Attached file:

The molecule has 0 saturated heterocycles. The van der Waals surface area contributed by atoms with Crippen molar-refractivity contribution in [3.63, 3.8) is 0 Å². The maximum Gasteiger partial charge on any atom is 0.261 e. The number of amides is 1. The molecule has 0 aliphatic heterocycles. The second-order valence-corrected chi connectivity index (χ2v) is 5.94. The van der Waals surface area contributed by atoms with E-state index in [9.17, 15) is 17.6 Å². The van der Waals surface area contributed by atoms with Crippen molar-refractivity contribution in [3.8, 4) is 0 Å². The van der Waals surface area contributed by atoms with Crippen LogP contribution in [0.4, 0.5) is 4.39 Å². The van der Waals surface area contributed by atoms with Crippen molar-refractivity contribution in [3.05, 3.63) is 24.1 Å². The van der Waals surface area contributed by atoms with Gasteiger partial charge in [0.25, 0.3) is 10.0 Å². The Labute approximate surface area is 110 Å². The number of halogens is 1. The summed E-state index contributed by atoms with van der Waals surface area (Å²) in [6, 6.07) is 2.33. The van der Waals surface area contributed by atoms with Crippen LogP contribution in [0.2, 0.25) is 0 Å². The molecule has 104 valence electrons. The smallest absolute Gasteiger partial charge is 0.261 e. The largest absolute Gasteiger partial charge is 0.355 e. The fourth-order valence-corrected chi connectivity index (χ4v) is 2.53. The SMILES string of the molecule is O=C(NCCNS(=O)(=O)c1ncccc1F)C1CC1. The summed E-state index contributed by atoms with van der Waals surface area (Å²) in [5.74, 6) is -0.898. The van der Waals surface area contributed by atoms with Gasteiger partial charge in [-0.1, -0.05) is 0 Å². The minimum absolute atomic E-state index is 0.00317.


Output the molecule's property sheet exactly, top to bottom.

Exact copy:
The molecule has 0 saturated heterocycles. The van der Waals surface area contributed by atoms with Crippen molar-refractivity contribution in [3.63, 3.8) is 0 Å². The maximum Gasteiger partial charge on any atom is 0.261 e. The number of amides is 1. The molecule has 0 aliphatic heterocycles. The second-order valence-corrected chi connectivity index (χ2v) is 5.94. The van der Waals surface area contributed by atoms with E-state index in [9.17, 15) is 17.6 Å². The van der Waals surface area contributed by atoms with Crippen molar-refractivity contribution in [3.8, 4) is 0 Å². The van der Waals surface area contributed by atoms with Crippen LogP contribution in [0.4, 0.5) is 4.39 Å². The van der Waals surface area contributed by atoms with Crippen molar-refractivity contribution in [3.05, 3.63) is 24.1 Å². The van der Waals surface area contributed by atoms with Gasteiger partial charge in [0.25, 0.3) is 10.0 Å². The Labute approximate surface area is 110 Å². The number of halogens is 1. The summed E-state index contributed by atoms with van der Waals surface area (Å²) in [6, 6.07) is 2.33. The van der Waals surface area contributed by atoms with Crippen LogP contribution in [0.2, 0.25) is 0 Å². The molecule has 104 valence electrons. The smallest absolute Gasteiger partial charge is 0.261 e. The largest absolute Gasteiger partial charge is 0.355 e. The fourth-order valence-corrected chi connectivity index (χ4v) is 2.53. The SMILES string of the molecule is O=C(NCCNS(=O)(=O)c1ncccc1F)C1CC1. The summed E-state index contributed by atoms with van der Waals surface area (Å²) in [5.74, 6) is -0.898. The van der Waals surface area contributed by atoms with Gasteiger partial charge in [-0.1, -0.05) is 0 Å². The minimum absolute atomic E-state index is 0.00317.